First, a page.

Every angler has at one time or another experienced the pleasure of suddenly forming an unbreakable tangle in the line during casting. These are also called
wigs and can spoil your fishing day. If you leave them only partly in the line and have a knot, it can cost a fish, because especially such knots weaken the line.
If it is already too late
If you have a light wig in the line, it can often be easily loosened. It is important not to tighten anything and to patiently loosen everything. Unfortunately there is a high risk that the string will form a wig again, especially with monofilament (memory effect).
Check the reel
Stationary reels have a problem with their design: the line is deflected and this can cause twisting (i.e.
twist in the line). This twist should be prevented by the line roller. If this doesn’t work properly or is too heavy, you can easily move some string with pressure over the line roller and see if it moves. Often this is not so easy to see. If it doesn’t move, you should first try to loosen the screw next to the string roller a bit (on the left side of the picture you can see it). If this still doesn’t help, you should take the roller apart and oil it.
Another problem can be a bad winding reel. Especially problematic is such a roll in combination with braided line. If the line pattern is not clean you should use monofilament line.
In the meantime most of the fishing reels are winding reasonable top spinning reels you can find in my market overview here on angeltests.de >>
Before spooling up the line
Monofilament line can be softened by soaking it in lukewarm water for about half an hour before spooling it up. This way the line will adapt much faster to the new spool size of the reel and can be used more quickly
Winding up the line correctly
If the line is wound up wrong on the reel from the beginning, trouble is bound to follow, no matter how well the reel winds up the line. That’s why I’m writing here once again how to do it right and how not to do it.
How it doesn’t work (but it’s very common)
Letting a helper hold the spool with a pen and then winding up the new line is relatively comfortable and seems logical, but it’s about the worst method, because the line is twisted by 90°. This causes the line to jump off the reel quickly.
The best and easiest method
It is much better to put the spool on the ground and weigh it down in the middle or fix it flat to the wall (with a nail), then lead the line through rings of a rod to the reel. Now the Arbor knot or spool knot is the right one to knot the line around the spool. Note: the instructions are for right-handed people, left-handed people can use the other hand as described here.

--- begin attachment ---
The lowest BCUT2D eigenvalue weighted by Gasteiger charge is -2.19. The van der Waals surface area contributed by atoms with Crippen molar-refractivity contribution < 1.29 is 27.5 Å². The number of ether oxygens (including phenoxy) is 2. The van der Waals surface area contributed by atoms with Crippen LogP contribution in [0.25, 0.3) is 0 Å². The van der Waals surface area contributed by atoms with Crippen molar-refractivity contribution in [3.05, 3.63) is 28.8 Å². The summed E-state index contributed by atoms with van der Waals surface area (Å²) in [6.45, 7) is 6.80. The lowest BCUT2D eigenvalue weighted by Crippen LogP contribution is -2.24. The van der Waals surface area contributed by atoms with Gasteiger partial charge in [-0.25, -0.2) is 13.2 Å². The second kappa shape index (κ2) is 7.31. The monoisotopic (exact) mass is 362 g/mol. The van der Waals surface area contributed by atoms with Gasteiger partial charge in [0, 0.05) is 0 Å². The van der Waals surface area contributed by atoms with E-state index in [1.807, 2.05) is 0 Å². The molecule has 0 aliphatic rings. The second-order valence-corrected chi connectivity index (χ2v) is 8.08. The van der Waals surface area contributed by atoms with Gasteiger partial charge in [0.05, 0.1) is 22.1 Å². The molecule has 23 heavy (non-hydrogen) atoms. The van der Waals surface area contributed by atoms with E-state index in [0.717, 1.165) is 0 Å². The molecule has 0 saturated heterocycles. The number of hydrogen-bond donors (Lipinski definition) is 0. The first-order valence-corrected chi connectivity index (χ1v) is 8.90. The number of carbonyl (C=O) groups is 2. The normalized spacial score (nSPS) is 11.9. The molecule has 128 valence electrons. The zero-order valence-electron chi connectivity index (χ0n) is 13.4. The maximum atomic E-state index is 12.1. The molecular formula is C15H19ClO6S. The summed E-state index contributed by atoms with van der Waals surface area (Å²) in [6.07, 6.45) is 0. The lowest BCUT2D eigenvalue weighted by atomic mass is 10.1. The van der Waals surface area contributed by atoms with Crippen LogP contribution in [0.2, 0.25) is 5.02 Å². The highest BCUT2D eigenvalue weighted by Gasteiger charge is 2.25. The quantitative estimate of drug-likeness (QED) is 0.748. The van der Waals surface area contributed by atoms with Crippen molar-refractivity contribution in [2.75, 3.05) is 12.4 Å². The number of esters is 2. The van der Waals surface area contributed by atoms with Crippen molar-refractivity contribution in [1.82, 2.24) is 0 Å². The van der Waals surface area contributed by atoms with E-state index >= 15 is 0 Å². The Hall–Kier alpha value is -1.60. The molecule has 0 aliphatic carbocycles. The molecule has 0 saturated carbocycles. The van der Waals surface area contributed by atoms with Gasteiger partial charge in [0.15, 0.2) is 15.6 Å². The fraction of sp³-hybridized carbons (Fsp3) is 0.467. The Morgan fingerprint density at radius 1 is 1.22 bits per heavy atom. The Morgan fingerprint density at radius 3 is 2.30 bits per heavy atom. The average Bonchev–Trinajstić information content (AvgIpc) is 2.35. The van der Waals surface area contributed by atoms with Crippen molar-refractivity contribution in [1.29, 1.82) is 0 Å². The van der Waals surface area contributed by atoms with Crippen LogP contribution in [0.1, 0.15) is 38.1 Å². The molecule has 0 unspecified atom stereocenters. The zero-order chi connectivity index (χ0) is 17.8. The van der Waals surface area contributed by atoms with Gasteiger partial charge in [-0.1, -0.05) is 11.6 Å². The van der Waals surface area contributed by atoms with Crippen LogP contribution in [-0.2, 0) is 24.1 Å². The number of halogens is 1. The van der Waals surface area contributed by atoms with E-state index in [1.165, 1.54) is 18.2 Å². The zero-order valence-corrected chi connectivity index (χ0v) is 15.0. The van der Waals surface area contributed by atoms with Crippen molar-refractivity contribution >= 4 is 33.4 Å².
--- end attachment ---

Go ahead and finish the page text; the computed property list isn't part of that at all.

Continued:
Then hold the string with a damp cloth in your right hand at the level of the guide ring and apply some pressure to the string to wind it up tightly. The guide ring is the rod ring which is closest to the reel. Cranking is best done with the right hand and clamp the rod between the legs. If you let the line loose after a few turns and notice that it does not form any other rings than its natural ones and does not get caught, then everything is perfect. Otherwise you just have to turn the spool 180° and now the line comes off properly.
The goal is to get the line back on the spool with the same twist as it was wound on the original spool.
A few more tips on how to wind the line correctly
These tips can also be used to avoid trouble.
- Do not overfill the spool 2-3 mm below the edge of the spool, then the spool is sufficiently full
- The line must not become too hot when winding.
- Too little pressure so that the line is sagging is also bad – some tension must always be there
After winding the line
After winding the line you should not go to water immediately and let the line rest for at least 2-3 days. If the line comes from a larger reel, which is always the case, it has to get used to the new spool diameter – the memory effect of fishing lines comes into play again.
Don’t fold the bail automatically
Here’s a tip that not many people should know: folding the line catching bail by hand after every cast not only protects the spring and the mechanism, but also prevents wobbling. Folding down the bar takes the synchronicity out of the Anti Twist mechanism of a stationary reel. So every time something twisted deep down in the spool (you have just ejected it) no twist will get out and after many times of repetition the wig will come out.
Don’t hang over the spool
If you hang over the rod or directly over the spool you risk not only breaking your tackle, but the first layers of line on the spool cut deeper into the underlying layers of line. If the line is cut deep enough, it can also have damaged the line underneath or it can get completely stuck, which in both cases can result in a very long cast of the lure but a broken line. Everyone has probably seen how far our lure can actually fly when the line is no longer connected to it…
Sensible swivels prevent relatively reliably twist in the line. For light lures normal barrel swivels are completely sufficient. When trout fishing with Spirolino, double or triple swivels are ideal to prevent twisting of the line completely.
With heavy lures and when fishing with spoons and spoons you should consider using ball bearing swivels. Such swivels still turn reliably in both directions even under high pulling forces.
Use a good line
Very stiff monofilament line quickly forms ridges. Therefore soft lines are often better suited for beginners. The use of high quality lines reduces frustration when fishing. I recommend braided lines from Climax or monofilament Shimano Technium. In fact I had maybe 2-3 wigs with both this year with over 250 fishing days.
You can find a test of different braided lines here on Angeltests.de >>